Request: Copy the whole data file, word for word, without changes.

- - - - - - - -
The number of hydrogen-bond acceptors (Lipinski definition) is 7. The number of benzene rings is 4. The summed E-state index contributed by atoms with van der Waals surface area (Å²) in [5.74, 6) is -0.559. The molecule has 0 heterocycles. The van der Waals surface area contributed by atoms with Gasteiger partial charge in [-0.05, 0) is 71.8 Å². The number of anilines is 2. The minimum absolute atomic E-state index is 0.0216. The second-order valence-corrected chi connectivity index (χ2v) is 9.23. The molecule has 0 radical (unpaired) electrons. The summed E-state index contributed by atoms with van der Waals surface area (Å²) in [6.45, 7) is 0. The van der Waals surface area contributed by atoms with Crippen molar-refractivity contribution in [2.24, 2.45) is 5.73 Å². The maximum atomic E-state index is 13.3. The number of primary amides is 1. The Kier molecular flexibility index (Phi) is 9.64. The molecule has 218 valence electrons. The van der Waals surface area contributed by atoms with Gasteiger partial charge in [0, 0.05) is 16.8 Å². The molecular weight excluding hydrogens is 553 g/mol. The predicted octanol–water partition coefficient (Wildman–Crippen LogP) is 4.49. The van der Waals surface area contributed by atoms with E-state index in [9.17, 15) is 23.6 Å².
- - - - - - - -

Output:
The number of hydrogen-bond acceptors (Lipinski definition) is 7. The number of benzene rings is 4. The summed E-state index contributed by atoms with van der Waals surface area (Å²) in [5.74, 6) is -0.559. The molecule has 0 heterocycles. The van der Waals surface area contributed by atoms with Gasteiger partial charge in [-0.05, 0) is 71.8 Å². The number of anilines is 2. The minimum absolute atomic E-state index is 0.0216. The second-order valence-corrected chi connectivity index (χ2v) is 9.23. The molecule has 0 radical (unpaired) electrons. The summed E-state index contributed by atoms with van der Waals surface area (Å²) in [6.45, 7) is 0. The van der Waals surface area contributed by atoms with Crippen molar-refractivity contribution in [2.24, 2.45) is 5.73 Å². The maximum atomic E-state index is 13.3. The number of primary amides is 1. The Kier molecular flexibility index (Phi) is 9.64. The molecule has 218 valence electrons. The van der Waals surface area contributed by atoms with Gasteiger partial charge in [0, 0.05) is 16.8 Å². The molecular weight excluding hydrogens is 553 g/mol. The predicted octanol–water partition coefficient (Wildman–Crippen LogP) is 4.49. The van der Waals surface area contributed by atoms with E-state index in [9.17, 15) is 23.6 Å².